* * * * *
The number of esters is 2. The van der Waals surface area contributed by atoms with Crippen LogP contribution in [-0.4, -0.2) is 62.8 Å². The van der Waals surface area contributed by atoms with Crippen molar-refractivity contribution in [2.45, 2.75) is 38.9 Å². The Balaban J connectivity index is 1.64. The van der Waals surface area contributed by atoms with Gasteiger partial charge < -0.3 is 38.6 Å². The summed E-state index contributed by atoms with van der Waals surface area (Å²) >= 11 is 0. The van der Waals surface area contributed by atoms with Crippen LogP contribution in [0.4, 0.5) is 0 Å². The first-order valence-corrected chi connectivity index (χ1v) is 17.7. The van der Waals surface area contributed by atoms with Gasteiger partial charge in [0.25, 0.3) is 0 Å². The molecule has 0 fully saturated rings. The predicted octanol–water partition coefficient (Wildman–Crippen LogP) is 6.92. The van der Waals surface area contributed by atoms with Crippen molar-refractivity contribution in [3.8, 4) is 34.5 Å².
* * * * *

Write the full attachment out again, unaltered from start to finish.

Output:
The number of esters is 2. The van der Waals surface area contributed by atoms with Crippen LogP contribution in [-0.4, -0.2) is 62.8 Å². The van der Waals surface area contributed by atoms with Crippen molar-refractivity contribution in [2.45, 2.75) is 38.9 Å². The Balaban J connectivity index is 1.64. The van der Waals surface area contributed by atoms with Gasteiger partial charge < -0.3 is 38.6 Å². The summed E-state index contributed by atoms with van der Waals surface area (Å²) >= 11 is 0. The van der Waals surface area contributed by atoms with Crippen LogP contribution in [0.4, 0.5) is 0 Å². The first-order valence-corrected chi connectivity index (χ1v) is 17.7. The van der Waals surface area contributed by atoms with Gasteiger partial charge in [0.25, 0.3) is 0 Å². The molecule has 0 fully saturated rings. The predicted octanol–water partition coefficient (Wildman–Crippen LogP) is 6.92. The van der Waals surface area contributed by atoms with Crippen molar-refractivity contribution in [3.8, 4) is 34.5 Å².